[Cubicweb] [pyramid] Persistent session - RQL or SQL ?
Christophe de Vienne
christophe at unlish.com
Sat Aug 23 18:43:19 CEST 2014
Le 22/08/2014 22:04, aurélien campéas a écrit :
> 2014-08-22 20:55 GMT+02:00 Christophe de Vienne <christophe at unlish.com
> <mailto:christophe at unlish.com>>:
> Hi everyone,
> We need to make decisions about the default session factory.
> Currently, pyramid_cubicweb setup a SignedCookieSessionFactory,
> which stores its datas inside a cookie. Imo it is not an
> acceptable default for cubicweb, so we need to use another one.
> The new session handler should provide session persistence out of
> the box for cubicweb applications, with no need to install extra
> services (ruling out redis for example), no extra sysadmin work,
> and works properly in a multi-instance environment (ruling out
> local filesystem storage).
> The answer is pretty simple : we need to store the session data in
> the database.
> The real question is, do we store the data in a ER model or
> directly with SQL ?
> It doesn't matter *that much*, but ...
The whole point of my message was the "but..." :-)
> The easy way is to use an ER model and RQL. Problem is: having
> this in the data model kind of makes it an official API, and
> exposes too much of the implementation details.
> What implementation details ? If we define a default store strategy,
> it's not only an "implementation detail".
I think it is.
My point is that the only mean to access the session data is the session
API. In the pyramid world, this API is called ISession, and outside of
this interface the /whole/ application code should be totally
The default store strategy should only match the requirements I
mentioned because it would provide a sane-enough behavior without
changing anything in the way we deploy cubicweb today.
And I should be able, not as an application developer but as a sysadmin,
to choose a different backend without touching any line of code in any cube.
> The risk is to have people think they can rely on those data being
> in the ER model, which may be false if an alternate session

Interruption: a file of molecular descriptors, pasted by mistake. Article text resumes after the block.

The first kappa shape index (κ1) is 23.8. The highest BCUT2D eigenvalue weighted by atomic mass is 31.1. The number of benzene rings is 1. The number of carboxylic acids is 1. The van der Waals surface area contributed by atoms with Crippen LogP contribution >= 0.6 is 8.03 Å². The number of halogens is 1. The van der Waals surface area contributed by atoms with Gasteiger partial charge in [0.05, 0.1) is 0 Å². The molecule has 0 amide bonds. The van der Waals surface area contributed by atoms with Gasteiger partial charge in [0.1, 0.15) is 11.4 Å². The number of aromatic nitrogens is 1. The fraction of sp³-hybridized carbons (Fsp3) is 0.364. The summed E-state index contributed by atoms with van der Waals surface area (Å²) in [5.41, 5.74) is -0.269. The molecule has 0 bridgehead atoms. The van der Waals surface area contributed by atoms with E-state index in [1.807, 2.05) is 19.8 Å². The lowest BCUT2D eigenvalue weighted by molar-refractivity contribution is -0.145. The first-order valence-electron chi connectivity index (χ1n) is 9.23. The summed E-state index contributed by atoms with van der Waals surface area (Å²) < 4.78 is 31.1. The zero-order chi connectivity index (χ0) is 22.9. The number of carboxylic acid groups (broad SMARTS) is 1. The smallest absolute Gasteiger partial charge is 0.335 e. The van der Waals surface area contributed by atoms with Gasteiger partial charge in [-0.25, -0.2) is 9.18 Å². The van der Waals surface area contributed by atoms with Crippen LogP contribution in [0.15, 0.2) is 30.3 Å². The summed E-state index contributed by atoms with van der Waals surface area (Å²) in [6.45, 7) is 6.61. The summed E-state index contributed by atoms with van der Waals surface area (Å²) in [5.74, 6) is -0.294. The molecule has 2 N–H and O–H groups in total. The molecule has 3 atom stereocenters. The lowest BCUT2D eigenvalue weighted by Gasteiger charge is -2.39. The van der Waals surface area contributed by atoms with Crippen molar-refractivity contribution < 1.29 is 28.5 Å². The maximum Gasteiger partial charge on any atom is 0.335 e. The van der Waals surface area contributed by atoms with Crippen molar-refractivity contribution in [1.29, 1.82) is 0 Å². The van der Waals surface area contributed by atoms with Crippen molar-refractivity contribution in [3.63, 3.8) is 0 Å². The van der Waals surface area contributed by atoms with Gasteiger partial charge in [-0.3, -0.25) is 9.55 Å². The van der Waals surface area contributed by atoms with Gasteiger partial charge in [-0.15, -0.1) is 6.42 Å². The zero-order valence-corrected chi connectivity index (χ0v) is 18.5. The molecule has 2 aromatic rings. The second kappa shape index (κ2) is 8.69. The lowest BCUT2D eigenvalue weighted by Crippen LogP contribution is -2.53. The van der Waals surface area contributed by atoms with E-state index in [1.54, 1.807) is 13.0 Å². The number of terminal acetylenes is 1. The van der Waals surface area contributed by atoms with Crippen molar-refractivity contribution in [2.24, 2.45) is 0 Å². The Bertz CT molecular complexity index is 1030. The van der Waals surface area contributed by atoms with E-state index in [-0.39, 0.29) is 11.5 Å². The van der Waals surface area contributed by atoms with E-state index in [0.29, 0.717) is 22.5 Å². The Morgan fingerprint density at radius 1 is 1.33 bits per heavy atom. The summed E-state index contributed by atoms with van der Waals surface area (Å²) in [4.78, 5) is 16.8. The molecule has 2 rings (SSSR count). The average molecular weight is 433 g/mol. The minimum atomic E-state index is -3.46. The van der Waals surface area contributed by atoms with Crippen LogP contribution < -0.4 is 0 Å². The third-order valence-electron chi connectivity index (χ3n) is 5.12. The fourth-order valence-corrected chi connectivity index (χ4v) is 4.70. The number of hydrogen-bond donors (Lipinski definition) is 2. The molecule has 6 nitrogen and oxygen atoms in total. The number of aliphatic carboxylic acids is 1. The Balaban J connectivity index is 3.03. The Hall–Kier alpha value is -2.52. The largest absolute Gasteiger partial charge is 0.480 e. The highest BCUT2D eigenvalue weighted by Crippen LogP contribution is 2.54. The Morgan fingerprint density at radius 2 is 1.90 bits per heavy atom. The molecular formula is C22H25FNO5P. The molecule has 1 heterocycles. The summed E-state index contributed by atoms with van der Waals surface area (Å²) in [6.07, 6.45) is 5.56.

> factory is used.
> It's not only a risk, it' the whole point.
> People going non-default will have to assume their choice of course.
Yes, but assuming this choice should never mean loosing any features. It
should only mean maintaining an extra service (redis for example) and
configure things properly.
And it is cheap to obtain this if we stick to the ISession API.
> Moreover, I firmly think we can have a caching mechanism (e.g. memcached)
> AND a persistent db yams/rql thing for sessions at the same time.
Persistence can be provided by redis. And in that case we don't want
persistence to be also in the database.
> Using SQL directly would solve this issue, but implies a little
> more work. It would also probably be a little faster.
> It would probably be only very marginally faster, for no other obvious
> Before going myself into a first implementation I would like to
> hear opinions, and we can make a decision.
> So, what do you prefer : RQL or SQL ?
> I'd say: YAMS (and then, you do it with rql or sql, I woudn't care).
I do not mind using YAMS and even RQL. BUT it would be with a clear
statement that these structures are NOT part of the API and should NEVER
be accessed by user code.
> What's important imho is the API point so .serialize and .deserialize
> the session object.
> that's where the base abstraction would lie.
> Then, with a reasonnable, workable default, people could be
> enticed to build fancy extensions over it and do statistics, etc.
> and share them.
The ISession/ISessionFactory can be implemented in alternate ways, with
a thin wrapper over the actual storage (which is still implementing the
It would be enough to implement any fancy extensions you can imagine
around sessions. Bottom line is : we don't need to access the storage
itself for that.
> I believe the top of the "persistent sessions" patchset would be the
> right place to experiment with this.
> It provides the YAMS/rql default store and only misses the proper API
> to interop with Pyramid.
The persistence should not be part the cubicweb sessions implementation,
at least not if we are talking about pyramid integration.
The YAMS & RQL you wrote in the patch can be reused in a ISession
implementation in pyramid_cubicweb though.
That said the patch pile your refer to contains something important for
the future of pyramid integration, which is short-lived session objects.
Using them will make the current pyramid_cubicweb implementation more
efficient (see the XXX comments in core.py).
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